The more intimate one becomes with Paris, the more it becomes apparent that there are two cities of light: one that is known well by its Anglophone lovers and the other that is savored by the French.
Laurent, the Michelin-starred restaurant, falls into the latter category. It's a restaurant rich in history and cultural lore – every French person knows its name, even if he or she has yet to have the privilege of dining there. Yet this restaurant is often overlooked in Anglo guidebooks.
Laurent Restaurant Paris, upstairs private dining room with seating for 30 — Photo courtesy of Paige Donner
“Not since your American presidents Nixon and Reagan dined here have we had such regular a clientèle of our American friends,” commented the restaurant's Managing Director, Philippe Bourgignon, during a recent interview.
He added that while serving his term as French president, Sarkozy's favorite spot in the restaurant was to sit outside on the restaurant's legendary terrace, under the 100-year-old chestnut trees.
Philippe Bourguignon, Managing Director of Laurent Restaurant in Paris since 1977 — Photo courtesy of Paige Donner
Indeed, the restaurant's outside ground floor terrace, beside the Jardin des Ambassadeurs, is one of the most coveted summertime dining spots in the city. Its tranquil peace and quiet is even more remarkable given that it's perched just 200 yards off the bustling Champs-Elysées. Located in the heart of the city, guests can easily imagine they're dining in the pastoral countryside.
The historical building, leased from the city of Paris, was built in 1842. It was designed by architect and urban designer Jacques-Ignace Hittorff, who was also commissioned by King Louis Philippe to plan the Champs-Elysées.
Floor to ceiling painting of Angelina at the turn of the century which graces the upstairs foyer leading into the second floor private dining rooms — Photo courtesy of Paige Donner
Mr. Philippe Bourgignon has been with the restaurant since 1977, the year before he was named the best young sommelier in France. He worked his way up to Head Sommelier and then to Managing Director of the restaurant. Asked if he recalls which wine he recommended to accompany President Reagan's lunch choice of the restaurant's signature classics, he quickly responded, “Yes, it was a Chablis.”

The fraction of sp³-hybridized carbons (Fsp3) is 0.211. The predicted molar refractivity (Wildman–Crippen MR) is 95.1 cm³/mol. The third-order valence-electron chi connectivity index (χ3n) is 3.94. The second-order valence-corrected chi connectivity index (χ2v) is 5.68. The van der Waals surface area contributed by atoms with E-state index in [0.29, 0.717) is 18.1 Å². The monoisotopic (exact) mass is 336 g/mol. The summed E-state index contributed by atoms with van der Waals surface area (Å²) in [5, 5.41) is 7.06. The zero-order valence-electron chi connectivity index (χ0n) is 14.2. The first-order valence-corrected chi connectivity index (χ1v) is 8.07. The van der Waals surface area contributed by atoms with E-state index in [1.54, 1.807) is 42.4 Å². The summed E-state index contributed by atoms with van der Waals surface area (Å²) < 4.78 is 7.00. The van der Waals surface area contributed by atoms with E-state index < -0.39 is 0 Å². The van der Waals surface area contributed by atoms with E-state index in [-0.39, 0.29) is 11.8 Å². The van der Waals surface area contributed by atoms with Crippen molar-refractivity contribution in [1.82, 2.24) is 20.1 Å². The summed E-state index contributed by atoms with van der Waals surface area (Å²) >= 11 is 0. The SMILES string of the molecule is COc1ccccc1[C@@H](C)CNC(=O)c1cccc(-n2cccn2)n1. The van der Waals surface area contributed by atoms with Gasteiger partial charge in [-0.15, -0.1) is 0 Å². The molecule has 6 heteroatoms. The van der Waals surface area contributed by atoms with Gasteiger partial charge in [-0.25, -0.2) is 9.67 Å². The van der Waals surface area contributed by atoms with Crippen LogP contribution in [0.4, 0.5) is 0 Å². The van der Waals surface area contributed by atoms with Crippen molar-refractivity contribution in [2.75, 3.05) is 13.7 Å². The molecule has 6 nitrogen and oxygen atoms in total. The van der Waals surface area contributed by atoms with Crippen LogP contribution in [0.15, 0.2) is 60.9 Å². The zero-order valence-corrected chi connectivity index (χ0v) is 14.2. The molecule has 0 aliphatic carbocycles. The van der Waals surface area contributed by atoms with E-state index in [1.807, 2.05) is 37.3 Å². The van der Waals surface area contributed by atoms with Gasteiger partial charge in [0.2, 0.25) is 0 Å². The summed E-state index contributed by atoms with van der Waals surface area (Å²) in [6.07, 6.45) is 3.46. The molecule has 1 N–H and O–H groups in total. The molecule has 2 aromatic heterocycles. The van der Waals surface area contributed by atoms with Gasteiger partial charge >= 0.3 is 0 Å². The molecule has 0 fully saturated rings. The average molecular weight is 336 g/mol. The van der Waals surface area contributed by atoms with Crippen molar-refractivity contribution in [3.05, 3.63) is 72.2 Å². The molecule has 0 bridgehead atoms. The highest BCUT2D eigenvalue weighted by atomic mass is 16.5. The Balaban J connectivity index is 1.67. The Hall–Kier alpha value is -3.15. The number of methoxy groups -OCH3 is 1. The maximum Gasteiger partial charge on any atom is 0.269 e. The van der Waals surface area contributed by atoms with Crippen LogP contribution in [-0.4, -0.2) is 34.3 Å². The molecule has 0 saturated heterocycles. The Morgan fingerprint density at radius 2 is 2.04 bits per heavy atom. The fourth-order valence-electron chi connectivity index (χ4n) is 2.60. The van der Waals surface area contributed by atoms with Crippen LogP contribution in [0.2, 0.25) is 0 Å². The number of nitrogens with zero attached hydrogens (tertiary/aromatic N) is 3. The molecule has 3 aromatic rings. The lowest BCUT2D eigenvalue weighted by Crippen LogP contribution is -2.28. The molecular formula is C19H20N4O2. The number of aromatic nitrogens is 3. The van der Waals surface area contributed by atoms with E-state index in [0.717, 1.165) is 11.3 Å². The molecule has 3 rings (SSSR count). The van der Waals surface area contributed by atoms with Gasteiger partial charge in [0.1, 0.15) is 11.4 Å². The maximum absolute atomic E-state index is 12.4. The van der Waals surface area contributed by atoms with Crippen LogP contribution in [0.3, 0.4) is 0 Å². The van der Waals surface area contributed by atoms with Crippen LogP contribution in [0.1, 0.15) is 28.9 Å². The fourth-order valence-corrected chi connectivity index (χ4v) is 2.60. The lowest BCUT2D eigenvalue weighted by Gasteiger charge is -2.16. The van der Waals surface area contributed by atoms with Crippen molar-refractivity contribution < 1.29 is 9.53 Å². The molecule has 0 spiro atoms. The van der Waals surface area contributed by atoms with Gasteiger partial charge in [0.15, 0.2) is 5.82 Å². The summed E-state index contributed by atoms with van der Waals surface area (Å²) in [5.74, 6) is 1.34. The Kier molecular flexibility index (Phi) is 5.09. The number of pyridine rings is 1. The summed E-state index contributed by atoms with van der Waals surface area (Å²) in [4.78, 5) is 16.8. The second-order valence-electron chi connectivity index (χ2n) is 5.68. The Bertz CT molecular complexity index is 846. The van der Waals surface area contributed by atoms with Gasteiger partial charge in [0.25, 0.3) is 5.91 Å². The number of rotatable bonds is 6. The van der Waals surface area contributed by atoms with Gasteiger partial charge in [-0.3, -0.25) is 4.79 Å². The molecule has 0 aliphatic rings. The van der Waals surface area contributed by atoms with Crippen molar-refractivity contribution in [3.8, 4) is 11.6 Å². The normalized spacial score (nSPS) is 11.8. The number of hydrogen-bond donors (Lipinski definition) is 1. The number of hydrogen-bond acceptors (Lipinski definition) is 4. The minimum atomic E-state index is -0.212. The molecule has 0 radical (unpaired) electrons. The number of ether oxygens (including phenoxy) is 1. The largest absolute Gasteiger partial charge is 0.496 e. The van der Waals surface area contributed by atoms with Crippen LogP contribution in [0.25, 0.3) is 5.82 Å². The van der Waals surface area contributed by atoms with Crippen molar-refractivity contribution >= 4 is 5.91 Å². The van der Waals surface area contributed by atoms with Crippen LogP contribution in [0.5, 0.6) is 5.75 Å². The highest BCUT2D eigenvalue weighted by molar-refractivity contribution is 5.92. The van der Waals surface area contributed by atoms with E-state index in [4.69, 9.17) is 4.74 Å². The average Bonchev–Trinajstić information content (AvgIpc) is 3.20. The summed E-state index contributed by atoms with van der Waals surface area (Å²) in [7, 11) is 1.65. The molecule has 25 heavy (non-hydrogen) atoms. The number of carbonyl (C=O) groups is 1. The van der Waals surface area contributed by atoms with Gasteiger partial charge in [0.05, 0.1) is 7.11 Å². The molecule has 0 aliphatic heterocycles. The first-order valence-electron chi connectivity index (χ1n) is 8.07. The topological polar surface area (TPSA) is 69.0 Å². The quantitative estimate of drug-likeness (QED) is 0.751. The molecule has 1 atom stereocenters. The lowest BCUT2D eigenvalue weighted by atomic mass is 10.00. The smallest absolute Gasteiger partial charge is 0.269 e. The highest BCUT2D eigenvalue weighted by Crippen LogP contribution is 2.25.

Apparently the President was pleased with the selection. On the following day, the American ambassador called Laurent on behalf of the president, inquiring after the name of the domaine in Chablis, and ordered several cases to be shipped back to the White House.
Nowadays, Chef Alain Pégouret creates seasonal menus each year but also keeps the restaurant's classic signature dishes on the menu. One of these signature dishes is the Crispy Scampi (Langoustine Croustillant), also the Pommes Soufflé which are crispy-fried, puffed up paper-thin slices of potatoes. It's an item on the menu you must order when at Laurent.
Other traditional touches include serving a small plate of toasted, country-style brown bread to the table just before the meal begins. This cultural touch is a gesture that is meant as a welcoming one, signifying that you may be dining in one of the world's best restaurants but you are still welcome as would be a guest at someone's home. Another classic item on the menu beloved by regulars is the Pied do Porc, or pig's foot.
While weekday lunchers are predominantly male and French, evening brings a larger slice of cosmopolitan guests to the restaurant. As one of the most romantic dining rooms in the city, it's a favorite of couples enjoying a weekend of shopping and museum-going in the capital.
On any given weekend, Laurent sees many visitors from Russia, Japan, China, Brazil and continental Europe. These guests come in search of fine French food and an exhaustive wine cellar, boasting over 30,000 bottles.
“And, of course,” said Mr. Bourguignon, “our American and Canadian friends still and always are welcome here, too.”